Cozumel's Best Beaches
Cozumel's irresistible aquamarine sea is easy to access from most of the coastline. Calm water laps soft sand beaches, tropical fish swim along limestone shelves jutting out over the water, and pale white anemones wave with the currents in tidal pools.
At some spots, tropical fish swim in the crystal clear water so close to shore that you don't even have to get wet to see them. But it would be a shame to miss the brigades of multicolored sea creatures in and along the coral reefs. Cozumel's renown as an underwater paradise is such that most swimmers don masks and snorkels even for casual paddles near their hotels.
Unlike the long, broad beaches of Cancún or the Riviera Maya, most of Cozumel's beaches are pockets of sand collected between sections of brittle limestone. The best sandy beaches are along the island's southern shores, although sea grass mars the underwater scenery. The windward coast has stretches of spectacular isolated beaches, but rough tides can make swimming dangerous.
If you're snorkeling or swimming from shore, swim shoes will protect your feet from coral and rocks. The water is typically shallow close to shore, though currents can be strong if you swim out more than a few yards. Use your strength to swim against the current first, then ride it back to your starting point. Don't forget the (biodegradable) sunscreen—the sun is strong even on cloudy days.
Playa San Martin
The water is usually calm at this windward-side beach, making it a great place to enjoy the island's wild side without worrying about rough waves. When the winds are high it's fun to watch kiteboarders swoop along the water with the swells. Sea-turtle nests dot the beach in the summer, usually marked with sticks or nets circling mounds of sand. Keep clear to avoid harming the babies hatching from their eggs. Bring your own beach blanket, towels, and drinking water, and enjoy the solitude.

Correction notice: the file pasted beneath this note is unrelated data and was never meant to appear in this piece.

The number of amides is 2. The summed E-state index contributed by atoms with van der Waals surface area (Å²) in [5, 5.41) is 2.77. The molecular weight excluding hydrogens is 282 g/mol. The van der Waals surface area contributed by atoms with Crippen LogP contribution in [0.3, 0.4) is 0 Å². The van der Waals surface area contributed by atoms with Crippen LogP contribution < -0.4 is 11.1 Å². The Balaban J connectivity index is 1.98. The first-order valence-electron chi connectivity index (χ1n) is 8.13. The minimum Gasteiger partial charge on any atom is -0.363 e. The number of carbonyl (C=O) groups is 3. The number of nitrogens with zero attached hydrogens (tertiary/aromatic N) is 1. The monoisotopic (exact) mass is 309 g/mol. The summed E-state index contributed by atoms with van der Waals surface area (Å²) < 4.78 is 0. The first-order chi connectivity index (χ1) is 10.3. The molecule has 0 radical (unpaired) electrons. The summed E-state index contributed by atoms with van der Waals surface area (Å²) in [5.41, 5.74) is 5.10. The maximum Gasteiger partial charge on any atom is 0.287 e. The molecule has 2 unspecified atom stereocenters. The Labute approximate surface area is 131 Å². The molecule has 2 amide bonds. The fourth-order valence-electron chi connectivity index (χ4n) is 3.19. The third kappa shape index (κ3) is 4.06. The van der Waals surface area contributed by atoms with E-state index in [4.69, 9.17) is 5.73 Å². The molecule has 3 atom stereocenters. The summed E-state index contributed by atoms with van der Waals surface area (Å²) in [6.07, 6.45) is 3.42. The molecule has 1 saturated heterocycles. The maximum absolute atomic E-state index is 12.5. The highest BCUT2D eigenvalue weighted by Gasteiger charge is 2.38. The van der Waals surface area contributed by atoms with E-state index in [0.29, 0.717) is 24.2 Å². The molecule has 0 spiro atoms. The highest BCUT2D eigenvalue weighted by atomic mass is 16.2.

If your idea of paradise is a tranquil desert island, you'll love this private patch of sand and palms off Cozumel's northwest point. Sure, cruise-ship tours land here, but when they're gone you'll feel delightfully isolated—albeit with plenty of fresh water, a bountiful Mexican buffet, and cervezas close at hand. The crystal clear water is very shallow, and the reefs are too far away for good snorkeling, but you can grab an inflatable raft and float beneath the clouds for hours. Novices can try out kayaking without worries, since tipping over is like slipping into a warm bath. There's a small golf course, children's playground, and wedding chapel—a perfect spot for a tropical proposal.
Faro Celarain Eco Park, at Cozumel's southern tip, claims some of the island's most postcard-perfect white-sand beaches. The water here is calm, the snorkeling excellent, and from the top of the lighthouse you can take in breathtaking views of Cozumel and a large swath of the Riviera Maya. It's worth the admission fee to spend hours lingering here, sunning yourself like the ubiquitous rock-perched lizards (the park's resident crocodiles prefer the mangrove lagoon). In summer sign up for a turtle tour, where naturalists take small groups to the beach late at night to watch mother sea turtles dig deep nests in the sand and lay their eggs.
There's nothing fancy about this simple beach club—just the smell of fish grilled with garlic, the lazy swing of a hammock, and the sound of the sea. Look for the sign between Playa San Francisco and Faro Celarain Eco Park. The small on-site dive shop rents snorkeling and dive gear, and in-house dive masters will take you to some of the best reefs along the coast.
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